Accused expected back in the dock

2018-08-07 06:00
Stacey Adams.

Stacey Adams.

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The 25-year-old man accused of the rape and murder of six-year-old Stacey Adams is expected to appear in the Mitchell’s Plain Magistrate’s Court later this month after his hearing was postponed.

A large crowd of residents gathered outside the court to oppose bail when he appeared in court on Monday 30 July.

Stacey’s body was found buried in a shallow grave on Sunday 24 June at 16:30 shortly after being reported missing (“Girl (6) found in shallow grave”, People’s Post, 26 June).

“Mitchell’s Plain police were executing a search for a missing six-year-old child at a house in Delarey Circle, Eastridge. While busy with the search and interviewing the occupants, the body of the missing girl was found buried in a shallow grave on the property,” says police spokesperson, Captain Ian Williams.

“At the time the suspect was still inside the house and later had to be removed from the house by a Public Order Policing unit who deployed teargas and rubber bullets to disperse a hostile crowd.”

The crowd threw stones and petrol bombs at the house after previous attempts to storm the house and extract the suspect themselves­.

The house, along with some of the adjacent properties, sustained extensive damage.

The suspect was arrested on a charge of murder and rape.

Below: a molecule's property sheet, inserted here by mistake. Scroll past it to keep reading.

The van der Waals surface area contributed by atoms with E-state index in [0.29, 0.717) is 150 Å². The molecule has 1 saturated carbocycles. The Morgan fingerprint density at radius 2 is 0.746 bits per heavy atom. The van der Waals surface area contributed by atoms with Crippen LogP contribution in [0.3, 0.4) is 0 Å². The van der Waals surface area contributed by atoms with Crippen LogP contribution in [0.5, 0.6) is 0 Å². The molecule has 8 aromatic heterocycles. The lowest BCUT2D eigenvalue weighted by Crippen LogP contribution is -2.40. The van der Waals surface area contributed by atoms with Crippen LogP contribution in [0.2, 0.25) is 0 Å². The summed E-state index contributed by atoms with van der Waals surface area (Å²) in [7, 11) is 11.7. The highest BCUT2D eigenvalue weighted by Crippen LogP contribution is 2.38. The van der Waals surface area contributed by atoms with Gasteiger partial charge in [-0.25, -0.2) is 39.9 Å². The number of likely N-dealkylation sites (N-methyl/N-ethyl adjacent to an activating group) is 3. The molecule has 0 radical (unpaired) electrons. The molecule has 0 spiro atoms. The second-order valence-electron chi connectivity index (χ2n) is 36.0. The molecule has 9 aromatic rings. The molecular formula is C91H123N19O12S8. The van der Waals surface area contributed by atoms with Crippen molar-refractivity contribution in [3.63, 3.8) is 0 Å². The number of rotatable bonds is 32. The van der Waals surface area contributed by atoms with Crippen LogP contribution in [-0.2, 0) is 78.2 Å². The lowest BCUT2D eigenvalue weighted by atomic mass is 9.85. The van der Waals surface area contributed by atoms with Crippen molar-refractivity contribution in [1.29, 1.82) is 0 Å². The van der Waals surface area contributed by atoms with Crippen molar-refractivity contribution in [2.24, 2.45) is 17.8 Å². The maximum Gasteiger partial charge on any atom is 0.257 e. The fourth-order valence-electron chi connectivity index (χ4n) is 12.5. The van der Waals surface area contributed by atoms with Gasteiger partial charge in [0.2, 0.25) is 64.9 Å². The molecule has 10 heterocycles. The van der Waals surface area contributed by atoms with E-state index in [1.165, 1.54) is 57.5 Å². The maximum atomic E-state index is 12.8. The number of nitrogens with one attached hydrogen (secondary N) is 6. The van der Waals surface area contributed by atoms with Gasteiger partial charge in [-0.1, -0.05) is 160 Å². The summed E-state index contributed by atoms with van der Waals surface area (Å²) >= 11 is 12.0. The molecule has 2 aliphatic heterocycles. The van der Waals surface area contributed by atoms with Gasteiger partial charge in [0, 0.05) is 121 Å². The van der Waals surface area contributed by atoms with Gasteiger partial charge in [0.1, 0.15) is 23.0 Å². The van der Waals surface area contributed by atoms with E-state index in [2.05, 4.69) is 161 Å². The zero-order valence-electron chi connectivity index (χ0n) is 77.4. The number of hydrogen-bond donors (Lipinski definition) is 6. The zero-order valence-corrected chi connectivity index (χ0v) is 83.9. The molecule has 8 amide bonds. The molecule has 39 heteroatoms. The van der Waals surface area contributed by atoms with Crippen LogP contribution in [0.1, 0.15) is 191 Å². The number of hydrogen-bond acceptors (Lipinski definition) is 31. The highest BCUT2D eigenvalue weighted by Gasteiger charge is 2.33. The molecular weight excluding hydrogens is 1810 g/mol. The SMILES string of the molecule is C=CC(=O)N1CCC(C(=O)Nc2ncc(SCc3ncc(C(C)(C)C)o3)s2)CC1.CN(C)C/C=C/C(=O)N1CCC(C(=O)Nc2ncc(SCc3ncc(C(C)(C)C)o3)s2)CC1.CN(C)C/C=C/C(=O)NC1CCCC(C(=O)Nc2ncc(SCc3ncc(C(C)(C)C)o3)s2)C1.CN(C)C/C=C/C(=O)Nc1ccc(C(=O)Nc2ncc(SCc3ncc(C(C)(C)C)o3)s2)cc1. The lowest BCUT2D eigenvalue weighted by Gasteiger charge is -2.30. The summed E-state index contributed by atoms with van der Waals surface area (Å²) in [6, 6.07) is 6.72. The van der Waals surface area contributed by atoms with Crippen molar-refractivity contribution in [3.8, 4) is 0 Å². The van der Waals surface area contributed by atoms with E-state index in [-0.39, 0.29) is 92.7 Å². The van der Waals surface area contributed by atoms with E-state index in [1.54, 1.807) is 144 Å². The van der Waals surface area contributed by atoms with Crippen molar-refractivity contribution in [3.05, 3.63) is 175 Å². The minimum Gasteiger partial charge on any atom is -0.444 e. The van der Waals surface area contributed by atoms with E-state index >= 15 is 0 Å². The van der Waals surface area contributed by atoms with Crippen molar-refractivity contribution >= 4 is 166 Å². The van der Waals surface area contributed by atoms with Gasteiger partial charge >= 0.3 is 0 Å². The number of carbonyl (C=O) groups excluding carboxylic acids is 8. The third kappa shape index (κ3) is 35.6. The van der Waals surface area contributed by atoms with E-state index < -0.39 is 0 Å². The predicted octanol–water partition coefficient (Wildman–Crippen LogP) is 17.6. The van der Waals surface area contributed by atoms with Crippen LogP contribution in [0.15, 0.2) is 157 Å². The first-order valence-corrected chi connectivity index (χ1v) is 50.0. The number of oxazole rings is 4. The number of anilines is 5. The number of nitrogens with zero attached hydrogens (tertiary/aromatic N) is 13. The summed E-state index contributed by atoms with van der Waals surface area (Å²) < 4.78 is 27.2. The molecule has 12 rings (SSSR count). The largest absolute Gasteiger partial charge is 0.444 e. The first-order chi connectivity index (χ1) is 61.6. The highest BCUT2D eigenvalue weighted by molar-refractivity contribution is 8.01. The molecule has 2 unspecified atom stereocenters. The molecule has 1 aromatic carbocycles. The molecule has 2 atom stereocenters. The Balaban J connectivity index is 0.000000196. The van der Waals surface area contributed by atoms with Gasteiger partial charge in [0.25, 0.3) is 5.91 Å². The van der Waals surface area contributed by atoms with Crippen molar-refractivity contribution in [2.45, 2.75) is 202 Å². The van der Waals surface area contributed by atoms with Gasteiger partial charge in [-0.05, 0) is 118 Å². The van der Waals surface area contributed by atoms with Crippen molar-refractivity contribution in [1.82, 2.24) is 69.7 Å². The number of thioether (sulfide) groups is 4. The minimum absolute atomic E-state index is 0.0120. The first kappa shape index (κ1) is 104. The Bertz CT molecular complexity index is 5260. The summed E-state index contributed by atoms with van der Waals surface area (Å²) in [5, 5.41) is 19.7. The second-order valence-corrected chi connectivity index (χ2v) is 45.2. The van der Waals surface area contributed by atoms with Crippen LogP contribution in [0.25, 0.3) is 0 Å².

The man, believed to be the ex-boyfriend of Adams’s mother, allegedly confessed to the killing.

Her body was found near his wendy house on the property.

At the time of the discovery, minister for social development, Albert Fritz, said social workers from the Mitchell’s Plain local office had been rendering trauma counselling to the family, offering continued support.

Mitchell’s Plain Impact Association (MPIA) chairperson, Joanie Fredericks, expressed her heartache late that Sunday afternoon.

“[We] have to admit that not nearly enough is being done to curb the violence against children. The murder of the little Eastridge girl could and should have been prevented if we, the community didn’t start to feel a false sense of security. Organisations on the ground, including MPIA, have not done nearly enough awareness raising, we simply accepted that the communities will remember the devastating aftermath of 2017, the year when an unprecedented number of children were brutally raped and killed by those known to them – most of the perpetrators in trusted positions. It is absolutely unacceptable that we didn’t take the lessons learned last year to heart.”

The case was postponed to Thursday 16 August­.


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